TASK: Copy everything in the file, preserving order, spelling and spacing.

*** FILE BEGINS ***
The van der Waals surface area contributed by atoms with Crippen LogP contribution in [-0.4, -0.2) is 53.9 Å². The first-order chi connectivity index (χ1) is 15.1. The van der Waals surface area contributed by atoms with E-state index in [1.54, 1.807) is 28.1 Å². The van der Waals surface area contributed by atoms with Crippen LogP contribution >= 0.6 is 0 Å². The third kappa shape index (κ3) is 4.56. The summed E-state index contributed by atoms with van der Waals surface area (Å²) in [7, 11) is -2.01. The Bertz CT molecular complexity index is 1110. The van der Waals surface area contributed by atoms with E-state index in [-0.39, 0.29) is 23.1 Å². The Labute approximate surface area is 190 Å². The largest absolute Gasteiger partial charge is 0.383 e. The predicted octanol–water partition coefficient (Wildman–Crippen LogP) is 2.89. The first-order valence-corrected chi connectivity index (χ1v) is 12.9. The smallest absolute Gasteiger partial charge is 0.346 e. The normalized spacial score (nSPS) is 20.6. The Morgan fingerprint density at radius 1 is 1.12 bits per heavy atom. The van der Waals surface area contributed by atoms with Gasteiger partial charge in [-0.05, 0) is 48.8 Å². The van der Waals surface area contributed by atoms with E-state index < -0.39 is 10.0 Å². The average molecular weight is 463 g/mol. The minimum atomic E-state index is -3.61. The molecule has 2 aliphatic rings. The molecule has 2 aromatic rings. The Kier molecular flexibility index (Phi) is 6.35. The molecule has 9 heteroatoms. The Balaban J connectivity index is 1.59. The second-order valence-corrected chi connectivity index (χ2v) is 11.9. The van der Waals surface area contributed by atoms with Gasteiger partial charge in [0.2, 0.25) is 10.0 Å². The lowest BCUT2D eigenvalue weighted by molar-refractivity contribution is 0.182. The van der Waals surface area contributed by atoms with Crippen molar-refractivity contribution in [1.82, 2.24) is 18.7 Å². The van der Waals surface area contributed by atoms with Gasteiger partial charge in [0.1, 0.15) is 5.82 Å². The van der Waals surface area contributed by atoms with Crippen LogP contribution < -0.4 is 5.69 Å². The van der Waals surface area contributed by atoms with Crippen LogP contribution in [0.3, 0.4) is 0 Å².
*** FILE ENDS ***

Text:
The van der Waals surface area contributed by atoms with Crippen LogP contribution in [-0.4, -0.2) is 53.9 Å². The first-order chi connectivity index (χ1) is 15.1. The van der Waals surface area contributed by atoms with E-state index in [1.54, 1.807) is 28.1 Å². The van der Waals surface area contributed by atoms with Crippen LogP contribution >= 0.6 is 0 Å². The third kappa shape index (κ3) is 4.56. The summed E-state index contributed by atoms with van der Waals surface area (Å²) in [7, 11) is -2.01. The Bertz CT molecular complexity index is 1110. The van der Waals surface area contributed by atoms with E-state index in [-0.39, 0.29) is 23.1 Å². The Labute approximate surface area is 190 Å². The largest absolute Gasteiger partial charge is 0.383 e. The predicted octanol–water partition coefficient (Wildman–Crippen LogP) is 2.89. The first-order valence-corrected chi connectivity index (χ1v) is 12.9. The smallest absolute Gasteiger partial charge is 0.346 e. The normalized spacial score (nSPS) is 20.6. The Morgan fingerprint density at radius 1 is 1.12 bits per heavy atom. The van der Waals surface area contributed by atoms with Gasteiger partial charge in [-0.05, 0) is 48.8 Å². The van der Waals surface area contributed by atoms with E-state index < -0.39 is 10.0 Å². The average molecular weight is 463 g/mol. The minimum atomic E-state index is -3.61. The molecule has 2 aliphatic rings. The molecule has 2 aromatic rings. The Kier molecular flexibility index (Phi) is 6.35. The molecule has 9 heteroatoms. The Balaban J connectivity index is 1.59. The second-order valence-corrected chi connectivity index (χ2v) is 11.9. The van der Waals surface area contributed by atoms with Gasteiger partial charge in [0.2, 0.25) is 10.0 Å². The lowest BCUT2D eigenvalue weighted by molar-refractivity contribution is 0.182. The van der Waals surface area contributed by atoms with Crippen molar-refractivity contribution in [1.82, 2.24) is 18.7 Å². The van der Waals surface area contributed by atoms with Gasteiger partial charge in [0.1, 0.15) is 5.82 Å². The van der Waals surface area contributed by atoms with Crippen LogP contribution < -0.4 is 5.69 Å². The van der Waals surface area contributed by atoms with Crippen LogP contribution in [0.3, 0.4) is 0 Å².